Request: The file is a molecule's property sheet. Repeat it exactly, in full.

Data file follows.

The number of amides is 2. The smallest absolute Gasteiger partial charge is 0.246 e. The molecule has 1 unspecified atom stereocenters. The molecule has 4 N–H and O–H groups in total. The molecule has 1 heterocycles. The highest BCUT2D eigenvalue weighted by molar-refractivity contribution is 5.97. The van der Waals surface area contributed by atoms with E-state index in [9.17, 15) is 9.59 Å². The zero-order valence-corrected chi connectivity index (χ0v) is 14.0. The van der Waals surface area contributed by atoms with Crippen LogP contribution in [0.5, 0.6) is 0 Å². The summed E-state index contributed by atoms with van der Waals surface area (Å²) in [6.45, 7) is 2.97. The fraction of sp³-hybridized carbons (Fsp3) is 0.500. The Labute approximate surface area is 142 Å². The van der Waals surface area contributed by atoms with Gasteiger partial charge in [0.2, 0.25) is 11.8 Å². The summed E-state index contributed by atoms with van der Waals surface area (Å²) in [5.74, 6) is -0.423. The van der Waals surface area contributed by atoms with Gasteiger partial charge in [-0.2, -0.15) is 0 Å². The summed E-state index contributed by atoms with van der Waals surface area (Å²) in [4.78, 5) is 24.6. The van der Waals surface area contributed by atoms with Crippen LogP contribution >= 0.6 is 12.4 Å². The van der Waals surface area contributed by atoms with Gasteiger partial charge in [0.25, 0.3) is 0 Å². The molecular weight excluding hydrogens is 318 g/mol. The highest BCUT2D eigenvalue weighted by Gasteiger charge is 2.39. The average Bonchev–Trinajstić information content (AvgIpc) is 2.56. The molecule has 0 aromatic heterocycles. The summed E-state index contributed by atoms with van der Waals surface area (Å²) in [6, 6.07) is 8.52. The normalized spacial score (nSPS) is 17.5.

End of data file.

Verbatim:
The number of amides is 2. The smallest absolute Gasteiger partial charge is 0.246 e. The molecule has 1 unspecified atom stereocenters. The molecule has 4 N–H and O–H groups in total. The molecule has 1 heterocycles. The highest BCUT2D eigenvalue weighted by molar-refractivity contribution is 5.97. The van der Waals surface area contributed by atoms with E-state index in [9.17, 15) is 9.59 Å². The zero-order valence-corrected chi connectivity index (χ0v) is 14.0. The van der Waals surface area contributed by atoms with Crippen LogP contribution in [0.5, 0.6) is 0 Å². The summed E-state index contributed by atoms with van der Waals surface area (Å²) in [6.45, 7) is 2.97. The fraction of sp³-hybridized carbons (Fsp3) is 0.500. The Labute approximate surface area is 142 Å². The van der Waals surface area contributed by atoms with Gasteiger partial charge in [0.2, 0.25) is 11.8 Å². The summed E-state index contributed by atoms with van der Waals surface area (Å²) in [5.74, 6) is -0.423. The van der Waals surface area contributed by atoms with Gasteiger partial charge in [-0.2, -0.15) is 0 Å². The summed E-state index contributed by atoms with van der Waals surface area (Å²) in [4.78, 5) is 24.6. The van der Waals surface area contributed by atoms with Crippen LogP contribution >= 0.6 is 12.4 Å². The van der Waals surface area contributed by atoms with Gasteiger partial charge in [0.25, 0.3) is 0 Å². The molecular weight excluding hydrogens is 318 g/mol. The highest BCUT2D eigenvalue weighted by Gasteiger charge is 2.39. The average Bonchev–Trinajstić information content (AvgIpc) is 2.56. The molecule has 0 aromatic heterocycles. The summed E-state index contributed by atoms with van der Waals surface area (Å²) in [6, 6.07) is 8.52. The normalized spacial score (nSPS) is 17.5.